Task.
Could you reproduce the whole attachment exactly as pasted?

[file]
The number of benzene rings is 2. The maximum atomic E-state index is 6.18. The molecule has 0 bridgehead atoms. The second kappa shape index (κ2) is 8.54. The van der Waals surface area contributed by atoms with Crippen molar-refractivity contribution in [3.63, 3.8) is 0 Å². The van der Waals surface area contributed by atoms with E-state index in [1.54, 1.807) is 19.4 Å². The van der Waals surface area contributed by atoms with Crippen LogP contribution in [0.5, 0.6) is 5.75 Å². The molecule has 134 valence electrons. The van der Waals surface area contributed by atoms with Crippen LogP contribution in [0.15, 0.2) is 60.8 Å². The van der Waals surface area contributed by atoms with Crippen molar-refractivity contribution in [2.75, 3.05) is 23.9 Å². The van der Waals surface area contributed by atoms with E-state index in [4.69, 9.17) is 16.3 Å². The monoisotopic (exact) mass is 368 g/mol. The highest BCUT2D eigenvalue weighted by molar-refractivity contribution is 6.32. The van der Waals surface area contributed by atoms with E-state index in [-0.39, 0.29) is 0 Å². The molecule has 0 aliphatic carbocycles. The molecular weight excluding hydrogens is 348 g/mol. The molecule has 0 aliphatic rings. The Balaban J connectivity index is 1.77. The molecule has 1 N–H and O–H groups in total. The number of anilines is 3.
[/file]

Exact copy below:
The number of benzene rings is 2. The maximum atomic E-state index is 6.18. The molecule has 0 bridgehead atoms. The second kappa shape index (κ2) is 8.54. The van der Waals surface area contributed by atoms with Crippen molar-refractivity contribution in [3.63, 3.8) is 0 Å². The van der Waals surface area contributed by atoms with E-state index in [1.54, 1.807) is 19.4 Å². The van der Waals surface area contributed by atoms with Crippen LogP contribution in [0.5, 0.6) is 5.75 Å². The molecule has 134 valence electrons. The van der Waals surface area contributed by atoms with Crippen LogP contribution in [0.15, 0.2) is 60.8 Å². The van der Waals surface area contributed by atoms with Crippen molar-refractivity contribution in [2.75, 3.05) is 23.9 Å². The van der Waals surface area contributed by atoms with E-state index in [4.69, 9.17) is 16.3 Å². The monoisotopic (exact) mass is 368 g/mol. The highest BCUT2D eigenvalue weighted by molar-refractivity contribution is 6.32. The van der Waals surface area contributed by atoms with E-state index in [-0.39, 0.29) is 0 Å². The molecule has 0 aliphatic carbocycles. The molecular weight excluding hydrogens is 348 g/mol. The molecule has 0 aliphatic rings. The Balaban J connectivity index is 1.77. The molecule has 1 N–H and O–H groups in total. The number of anilines is 3.